There is an informal badge of honour that exists amongst bloggers that marks you out as someone who has caught the eye of the mass market media, but are deemed to be too small to be of consequence.

It’s the moment a newspaper nicks a photo or other content from a blog and hopes you wont notice.

It turns out that I have been inducted into this dubious hall of fame, after serial copyright infringers, the Daily Mail decided to write an article, and use my photos to illustrate it.

The blog post in question is the one the other day about the anniversary of the Cock Lane ghost.

To be honest, not one of my best, as there wasn’t anything new I could add to the story other than marking an otherwise probably overlooked anniversary. It is, to historians at least, very well documented, and the Wikipedia page is unusually detailed for something that took place 250 years ago.

I trawled through my own collection of vintage newspapers and engravings to see if I could add much more to the story – but ended up with a summary of the facts. I did however visit Cock Lane to take a photo of it as it is today, and got copies of a couple of contemporary newspaper reports.

You can imagine my surprise then when one of the newspaper scans, and my photo of Cock Lane appeared in the Daily Mail.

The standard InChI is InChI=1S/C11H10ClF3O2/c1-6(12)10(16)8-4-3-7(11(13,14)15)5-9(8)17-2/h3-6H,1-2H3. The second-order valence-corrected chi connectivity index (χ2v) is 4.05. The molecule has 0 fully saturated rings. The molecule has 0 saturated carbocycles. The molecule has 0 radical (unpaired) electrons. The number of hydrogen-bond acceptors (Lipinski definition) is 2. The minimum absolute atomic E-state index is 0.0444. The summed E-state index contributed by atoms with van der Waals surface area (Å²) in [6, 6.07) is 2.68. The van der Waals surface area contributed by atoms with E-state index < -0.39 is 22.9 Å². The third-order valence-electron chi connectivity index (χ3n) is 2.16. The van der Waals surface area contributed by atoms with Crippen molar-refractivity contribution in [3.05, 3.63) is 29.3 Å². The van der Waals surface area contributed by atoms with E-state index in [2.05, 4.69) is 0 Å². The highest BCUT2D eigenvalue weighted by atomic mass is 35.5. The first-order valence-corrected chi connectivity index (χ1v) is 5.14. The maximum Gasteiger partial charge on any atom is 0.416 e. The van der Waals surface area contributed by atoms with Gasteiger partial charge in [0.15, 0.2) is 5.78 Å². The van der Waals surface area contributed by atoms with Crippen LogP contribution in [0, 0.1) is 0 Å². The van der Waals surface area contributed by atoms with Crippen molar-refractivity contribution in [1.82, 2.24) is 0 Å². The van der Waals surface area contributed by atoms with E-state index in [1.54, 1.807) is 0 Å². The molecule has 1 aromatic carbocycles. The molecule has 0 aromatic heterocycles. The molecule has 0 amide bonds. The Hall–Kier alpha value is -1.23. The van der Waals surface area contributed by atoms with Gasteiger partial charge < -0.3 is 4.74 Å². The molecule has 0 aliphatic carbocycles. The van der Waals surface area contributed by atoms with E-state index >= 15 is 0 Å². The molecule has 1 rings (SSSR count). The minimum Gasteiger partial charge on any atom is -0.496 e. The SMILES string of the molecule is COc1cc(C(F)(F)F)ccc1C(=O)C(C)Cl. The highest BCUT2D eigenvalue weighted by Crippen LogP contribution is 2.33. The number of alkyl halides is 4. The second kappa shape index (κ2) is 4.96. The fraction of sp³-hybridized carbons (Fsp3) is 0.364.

Published yesterday by a “Daily Mail Reporter“, then rewritten, rather better to be honest, a few hours later by Nick Enoch – both articles used my photos, without permission, payment or acknowledging my copyright.

Screenshots from the Daily Mail

I wont quibble over the text, or that they certainly used my blog post as inspiration (there are some telltale linguistics in the text, especially in the first version), but nicking my photos is rather rude.

It’s not as if they don’t know how to contact me, as the photo editor has been in touch in the past to ask about using my photos, and they have on record how much I charge for that.

I pinged them an email this morning, and am waiting for a response.

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20 Comments

  1. TGP

    I wouldn’t bother pinging them, Ian. Just send them a bill – if you’ve already told them how much you charge, charge them that amount.

  2. jonquil

    I’m with TGP.

  3. Heike

    No. You need to charge them twice the original price.

  4. Jules

    Bill them! I wrote about this with twitpics etc. in mind here blog.julesmattsson.co.uk/2011/12/02/taken-without-permission/ but the advice applies generally

  5. I’d just send a bill and definitely make it more than your usual, also point out to them that they need to give credits…too many media outlets behaving badly in this way and we all need to let them know they ain’t gettin’ away with it!

  6. Mark Baynes

    Send them (a) invoice for usage of all images and (b) invoice for breach of copyright. Have a Google and am sure you will find (b) exceeds (a) by quite a good margin :)

  7. Barriedalenick

    Have they linked to rather than copy your image? – if they have linked to it then imagine the fun you could have by subbing the image out with something like “Please support the Mail’s gay marriage campaign” or something equally apporpriate.

  8. Paul

    I think you should submit this info into the Leveson inquiry since it feeds into the remit of “culture, practices and ethics of the media”.

  9. GS